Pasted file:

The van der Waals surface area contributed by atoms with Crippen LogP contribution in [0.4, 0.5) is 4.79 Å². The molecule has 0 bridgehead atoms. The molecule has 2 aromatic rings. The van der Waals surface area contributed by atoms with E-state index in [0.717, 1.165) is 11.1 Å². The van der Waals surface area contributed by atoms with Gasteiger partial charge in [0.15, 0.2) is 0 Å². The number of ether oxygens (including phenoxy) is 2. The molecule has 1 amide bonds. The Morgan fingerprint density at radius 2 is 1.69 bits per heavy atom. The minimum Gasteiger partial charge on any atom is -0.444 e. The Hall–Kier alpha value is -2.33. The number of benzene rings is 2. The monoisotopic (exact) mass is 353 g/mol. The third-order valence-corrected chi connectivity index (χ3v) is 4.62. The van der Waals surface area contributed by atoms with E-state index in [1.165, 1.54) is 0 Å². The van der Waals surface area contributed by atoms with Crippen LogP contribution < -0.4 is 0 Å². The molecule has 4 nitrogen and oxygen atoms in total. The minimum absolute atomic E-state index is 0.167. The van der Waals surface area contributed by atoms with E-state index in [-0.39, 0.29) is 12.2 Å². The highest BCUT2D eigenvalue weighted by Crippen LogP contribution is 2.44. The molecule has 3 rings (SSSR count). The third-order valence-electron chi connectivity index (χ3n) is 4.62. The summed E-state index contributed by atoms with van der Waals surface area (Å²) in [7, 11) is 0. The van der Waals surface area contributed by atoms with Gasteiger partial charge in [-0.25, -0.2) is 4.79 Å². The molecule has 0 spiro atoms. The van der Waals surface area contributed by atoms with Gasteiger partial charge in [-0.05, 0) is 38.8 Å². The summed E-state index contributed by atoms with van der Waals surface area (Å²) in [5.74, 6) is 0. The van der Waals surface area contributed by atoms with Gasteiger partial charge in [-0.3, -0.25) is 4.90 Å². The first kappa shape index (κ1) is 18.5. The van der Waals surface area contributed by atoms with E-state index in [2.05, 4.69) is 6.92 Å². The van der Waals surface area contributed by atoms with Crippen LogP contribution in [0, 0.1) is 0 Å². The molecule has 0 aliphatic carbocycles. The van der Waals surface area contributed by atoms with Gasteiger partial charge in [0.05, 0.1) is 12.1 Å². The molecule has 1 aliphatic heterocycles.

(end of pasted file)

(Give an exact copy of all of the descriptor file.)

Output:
The van der Waals surface area contributed by atoms with Crippen LogP contribution in [0.4, 0.5) is 4.79 Å². The molecule has 0 bridgehead atoms. The molecule has 2 aromatic rings. The van der Waals surface area contributed by atoms with E-state index in [0.717, 1.165) is 11.1 Å². The van der Waals surface area contributed by atoms with Gasteiger partial charge in [0.15, 0.2) is 0 Å². The number of ether oxygens (including phenoxy) is 2. The molecule has 1 amide bonds. The Morgan fingerprint density at radius 2 is 1.69 bits per heavy atom. The minimum Gasteiger partial charge on any atom is -0.444 e. The Hall–Kier alpha value is -2.33. The number of benzene rings is 2. The monoisotopic (exact) mass is 353 g/mol. The third-order valence-corrected chi connectivity index (χ3v) is 4.62. The van der Waals surface area contributed by atoms with E-state index in [1.165, 1.54) is 0 Å². The van der Waals surface area contributed by atoms with Crippen LogP contribution < -0.4 is 0 Å². The molecule has 4 nitrogen and oxygen atoms in total. The minimum absolute atomic E-state index is 0.167. The van der Waals surface area contributed by atoms with E-state index in [-0.39, 0.29) is 12.2 Å². The highest BCUT2D eigenvalue weighted by Crippen LogP contribution is 2.44. The molecule has 3 rings (SSSR count). The third-order valence-electron chi connectivity index (χ3n) is 4.62. The summed E-state index contributed by atoms with van der Waals surface area (Å²) in [7, 11) is 0. The van der Waals surface area contributed by atoms with Gasteiger partial charge in [-0.25, -0.2) is 4.79 Å². The molecule has 0 spiro atoms. The van der Waals surface area contributed by atoms with Gasteiger partial charge in [-0.05, 0) is 38.8 Å². The summed E-state index contributed by atoms with van der Waals surface area (Å²) in [5.74, 6) is 0. The van der Waals surface area contributed by atoms with Gasteiger partial charge in [-0.3, -0.25) is 4.90 Å². The first kappa shape index (κ1) is 18.5. The van der Waals surface area contributed by atoms with E-state index in [2.05, 4.69) is 6.92 Å². The van der Waals surface area contributed by atoms with Crippen LogP contribution in [0, 0.1) is 0 Å². The molecule has 0 aliphatic carbocycles. The van der Waals surface area contributed by atoms with Gasteiger partial charge in [0.05, 0.1) is 12.1 Å². The molecule has 1 aliphatic heterocycles.